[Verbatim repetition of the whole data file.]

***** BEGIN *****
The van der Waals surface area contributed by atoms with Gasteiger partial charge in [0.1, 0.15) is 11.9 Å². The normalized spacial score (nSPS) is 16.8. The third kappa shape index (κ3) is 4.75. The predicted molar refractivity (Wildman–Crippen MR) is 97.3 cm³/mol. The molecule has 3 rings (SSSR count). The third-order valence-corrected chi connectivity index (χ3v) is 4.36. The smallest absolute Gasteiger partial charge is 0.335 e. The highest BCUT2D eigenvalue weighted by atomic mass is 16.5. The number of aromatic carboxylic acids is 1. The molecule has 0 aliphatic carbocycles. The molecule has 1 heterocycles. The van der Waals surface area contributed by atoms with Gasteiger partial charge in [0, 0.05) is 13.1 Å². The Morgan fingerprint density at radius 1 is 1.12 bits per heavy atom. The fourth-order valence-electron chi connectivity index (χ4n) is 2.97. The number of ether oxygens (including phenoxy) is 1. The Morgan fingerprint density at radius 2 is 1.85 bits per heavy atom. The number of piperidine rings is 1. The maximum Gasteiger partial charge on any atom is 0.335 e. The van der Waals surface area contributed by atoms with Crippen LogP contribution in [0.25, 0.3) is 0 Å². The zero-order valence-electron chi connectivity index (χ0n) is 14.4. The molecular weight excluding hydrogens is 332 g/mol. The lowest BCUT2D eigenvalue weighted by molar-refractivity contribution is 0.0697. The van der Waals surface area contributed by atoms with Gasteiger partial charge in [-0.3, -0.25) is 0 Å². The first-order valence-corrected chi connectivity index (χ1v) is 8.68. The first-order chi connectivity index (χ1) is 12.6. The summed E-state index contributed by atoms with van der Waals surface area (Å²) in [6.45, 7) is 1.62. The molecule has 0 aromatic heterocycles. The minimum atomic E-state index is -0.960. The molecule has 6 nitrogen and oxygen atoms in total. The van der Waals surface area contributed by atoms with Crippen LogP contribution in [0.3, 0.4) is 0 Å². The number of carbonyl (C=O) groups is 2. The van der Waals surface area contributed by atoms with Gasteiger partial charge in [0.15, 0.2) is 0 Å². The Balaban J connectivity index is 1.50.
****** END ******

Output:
The van der Waals surface area contributed by atoms with Gasteiger partial charge in [0.1, 0.15) is 11.9 Å². The normalized spacial score (nSPS) is 16.8. The third kappa shape index (κ3) is 4.75. The predicted molar refractivity (Wildman–Crippen MR) is 97.3 cm³/mol. The molecule has 3 rings (SSSR count). The third-order valence-corrected chi connectivity index (χ3v) is 4.36. The smallest absolute Gasteiger partial charge is 0.335 e. The highest BCUT2D eigenvalue weighted by atomic mass is 16.5. The number of aromatic carboxylic acids is 1. The molecule has 0 aliphatic carbocycles. The molecule has 1 heterocycles. The van der Waals surface area contributed by atoms with Gasteiger partial charge in [0, 0.05) is 13.1 Å². The Morgan fingerprint density at radius 1 is 1.12 bits per heavy atom. The fourth-order valence-electron chi connectivity index (χ4n) is 2.97. The number of ether oxygens (including phenoxy) is 1. The Morgan fingerprint density at radius 2 is 1.85 bits per heavy atom. The number of piperidine rings is 1. The maximum Gasteiger partial charge on any atom is 0.335 e. The van der Waals surface area contributed by atoms with Crippen LogP contribution in [0.25, 0.3) is 0 Å². The zero-order valence-electron chi connectivity index (χ0n) is 14.4. The molecular weight excluding hydrogens is 332 g/mol. The lowest BCUT2D eigenvalue weighted by molar-refractivity contribution is 0.0697. The van der Waals surface area contributed by atoms with Gasteiger partial charge in [-0.3, -0.25) is 0 Å². The first-order valence-corrected chi connectivity index (χ1v) is 8.68. The first-order chi connectivity index (χ1) is 12.6. The summed E-state index contributed by atoms with van der Waals surface area (Å²) in [6.45, 7) is 1.62. The molecule has 0 aromatic heterocycles. The minimum atomic E-state index is -0.960. The molecule has 6 nitrogen and oxygen atoms in total. The van der Waals surface area contributed by atoms with Crippen LogP contribution in [0.3, 0.4) is 0 Å². The number of carbonyl (C=O) groups is 2. The van der Waals surface area contributed by atoms with Gasteiger partial charge in [0.15, 0.2) is 0 Å². The Balaban J connectivity index is 1.50.